Is Success a Greater Teacher Than Failure?

 There is a growing body of research that connects neuroscience to leadership – and one of the more fascinating discoveries is that the brain can “rewire” itself based on experience, something scientists call neuroplasticity. Recently, a team at MIT published a study documenting a popular form of environmental feedback that may trigger this rewiring – success.  Of particular interest was that the opposite of success (failure) had no significant impact on rewiring our brains.

Writing about the study in the January, 2010 issue of the Harvard Business Review, Scott Berinato quotes the lead researcher from the MIT team, Earl Miller, who says “understanding the link to environmental feedback is crucial to improving how people teach and motivate because it’s a big part of how we learn. But apparently, we may learn more from success than from failure.”  The study in question involved monkeys and a simple learning task – neurons in the prefrontal cortex and striatum (where the brain tracks success and failure) sharpened their tuning after success, and these changes lingered for several seconds, making brain activity more efficient the next time the monkey performed the task.  In other words, the monkey had learned.  But after failure, there was little change in brain activity – the brain didn’t seem to store any information about what went wrong to use in subsequent trials.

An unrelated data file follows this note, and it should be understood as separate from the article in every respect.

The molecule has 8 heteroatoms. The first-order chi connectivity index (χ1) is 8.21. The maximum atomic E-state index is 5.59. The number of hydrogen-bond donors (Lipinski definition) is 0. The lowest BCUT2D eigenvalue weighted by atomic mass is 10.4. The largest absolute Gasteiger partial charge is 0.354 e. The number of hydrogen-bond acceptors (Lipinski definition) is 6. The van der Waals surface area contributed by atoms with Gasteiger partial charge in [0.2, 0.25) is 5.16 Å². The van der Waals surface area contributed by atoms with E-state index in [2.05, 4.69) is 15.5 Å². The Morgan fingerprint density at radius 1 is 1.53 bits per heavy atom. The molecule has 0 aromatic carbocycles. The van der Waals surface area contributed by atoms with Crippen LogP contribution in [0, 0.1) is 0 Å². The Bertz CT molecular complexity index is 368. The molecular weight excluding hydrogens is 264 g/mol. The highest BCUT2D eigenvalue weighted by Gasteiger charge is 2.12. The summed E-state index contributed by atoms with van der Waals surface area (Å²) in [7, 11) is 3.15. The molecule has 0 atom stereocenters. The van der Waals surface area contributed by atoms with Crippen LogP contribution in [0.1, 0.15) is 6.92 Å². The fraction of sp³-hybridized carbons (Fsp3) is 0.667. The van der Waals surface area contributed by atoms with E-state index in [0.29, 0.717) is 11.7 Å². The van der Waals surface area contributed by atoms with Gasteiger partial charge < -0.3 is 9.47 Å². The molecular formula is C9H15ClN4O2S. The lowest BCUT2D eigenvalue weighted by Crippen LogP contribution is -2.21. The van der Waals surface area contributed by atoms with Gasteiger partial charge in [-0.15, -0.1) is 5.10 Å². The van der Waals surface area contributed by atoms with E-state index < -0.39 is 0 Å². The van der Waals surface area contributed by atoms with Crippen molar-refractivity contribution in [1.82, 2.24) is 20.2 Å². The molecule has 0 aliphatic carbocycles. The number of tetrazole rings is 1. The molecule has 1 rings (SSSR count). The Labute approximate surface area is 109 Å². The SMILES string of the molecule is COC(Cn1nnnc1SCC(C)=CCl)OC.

Miller believes this proves that on a neurological level, success is actually a lot more informative than failure. If you get a reward, the brain seems to remember what it did right. But with failure, unless there are significant consequences (i.e., touching a hot stove), the brain isn’t sure what to store, so it doesn’t change at all. Perhaps you can see where this is leading…

…does this research support the currently popular management philosophy of focusing on our strengths (successes) more than our opportunities (failures)? Miller isn’t ready to make that connection just yet, because of the dynamic environment of the modern workplace.  But, he offers: “maybe the lesson is to know that the brain will learn from success, so you don’t need to dwell on that. You need to pay more attention to failures and challenge (understand) why you failed.”

Ah-ha! I think we’ve just found another connection – between neuroscience and leadership development. Turns out your brain will help you learn from your successes.  But you better put in the time to reflect on your failures, to help your mind learn and adapt new patterns of behavior; otherwise, you might be doomed to repeat those mistakes again and again.